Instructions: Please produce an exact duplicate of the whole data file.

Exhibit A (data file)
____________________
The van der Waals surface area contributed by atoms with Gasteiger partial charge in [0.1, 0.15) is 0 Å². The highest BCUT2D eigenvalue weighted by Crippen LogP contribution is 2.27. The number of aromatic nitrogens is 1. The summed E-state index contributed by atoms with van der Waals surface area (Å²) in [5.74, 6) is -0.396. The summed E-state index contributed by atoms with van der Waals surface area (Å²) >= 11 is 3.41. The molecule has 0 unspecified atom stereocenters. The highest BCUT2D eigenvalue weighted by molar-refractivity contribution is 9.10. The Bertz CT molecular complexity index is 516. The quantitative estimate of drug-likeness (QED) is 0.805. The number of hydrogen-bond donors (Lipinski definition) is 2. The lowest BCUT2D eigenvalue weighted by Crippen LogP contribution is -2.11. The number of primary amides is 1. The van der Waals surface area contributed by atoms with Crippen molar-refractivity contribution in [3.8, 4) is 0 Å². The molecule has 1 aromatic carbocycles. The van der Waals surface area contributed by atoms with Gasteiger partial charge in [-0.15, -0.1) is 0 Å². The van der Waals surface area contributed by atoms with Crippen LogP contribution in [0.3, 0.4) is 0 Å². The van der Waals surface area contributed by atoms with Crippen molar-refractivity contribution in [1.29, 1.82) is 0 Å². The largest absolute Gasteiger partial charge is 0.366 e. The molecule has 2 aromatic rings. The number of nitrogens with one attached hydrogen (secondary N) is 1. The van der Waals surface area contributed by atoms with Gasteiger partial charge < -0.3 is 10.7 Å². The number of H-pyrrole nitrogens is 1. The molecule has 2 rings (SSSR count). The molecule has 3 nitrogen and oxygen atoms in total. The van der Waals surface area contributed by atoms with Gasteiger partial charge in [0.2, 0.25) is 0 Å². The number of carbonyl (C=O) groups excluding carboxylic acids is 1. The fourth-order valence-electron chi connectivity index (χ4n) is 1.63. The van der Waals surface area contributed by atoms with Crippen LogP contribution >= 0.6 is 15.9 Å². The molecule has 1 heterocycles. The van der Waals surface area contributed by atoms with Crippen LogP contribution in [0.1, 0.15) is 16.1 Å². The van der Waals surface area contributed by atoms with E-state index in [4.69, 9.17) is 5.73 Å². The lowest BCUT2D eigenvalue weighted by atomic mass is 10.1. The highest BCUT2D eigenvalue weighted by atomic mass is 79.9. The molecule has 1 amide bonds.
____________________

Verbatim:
The van der Waals surface area contributed by atoms with Gasteiger partial charge in [0.1, 0.15) is 0 Å². The highest BCUT2D eigenvalue weighted by Crippen LogP contribution is 2.27. The number of aromatic nitrogens is 1. The summed E-state index contributed by atoms with van der Waals surface area (Å²) in [5.74, 6) is -0.396. The summed E-state index contributed by atoms with van der Waals surface area (Å²) >= 11 is 3.41. The molecule has 0 unspecified atom stereocenters. The highest BCUT2D eigenvalue weighted by molar-refractivity contribution is 9.10. The Bertz CT molecular complexity index is 516. The quantitative estimate of drug-likeness (QED) is 0.805. The number of hydrogen-bond donors (Lipinski definition) is 2. The lowest BCUT2D eigenvalue weighted by Crippen LogP contribution is -2.11. The number of primary amides is 1. The van der Waals surface area contributed by atoms with Crippen molar-refractivity contribution in [3.8, 4) is 0 Å². The molecule has 1 aromatic carbocycles. The van der Waals surface area contributed by atoms with Gasteiger partial charge in [-0.15, -0.1) is 0 Å². The van der Waals surface area contributed by atoms with Crippen LogP contribution in [0.3, 0.4) is 0 Å². The van der Waals surface area contributed by atoms with Crippen molar-refractivity contribution in [1.29, 1.82) is 0 Å². The largest absolute Gasteiger partial charge is 0.366 e. The molecule has 2 aromatic rings. The number of nitrogens with one attached hydrogen (secondary N) is 1. The van der Waals surface area contributed by atoms with Gasteiger partial charge < -0.3 is 10.7 Å². The number of H-pyrrole nitrogens is 1. The molecule has 2 rings (SSSR count). The molecule has 3 nitrogen and oxygen atoms in total. The van der Waals surface area contributed by atoms with Gasteiger partial charge in [0.2, 0.25) is 0 Å². The number of carbonyl (C=O) groups excluding carboxylic acids is 1. The fourth-order valence-electron chi connectivity index (χ4n) is 1.63. The van der Waals surface area contributed by atoms with Crippen LogP contribution >= 0.6 is 15.9 Å². The molecule has 1 heterocycles. The van der Waals surface area contributed by atoms with Crippen LogP contribution in [0.1, 0.15) is 16.1 Å². The van der Waals surface area contributed by atoms with E-state index in [4.69, 9.17) is 5.73 Å². The lowest BCUT2D eigenvalue weighted by atomic mass is 10.1. The highest BCUT2D eigenvalue weighted by atomic mass is 79.9. The molecule has 1 amide bonds.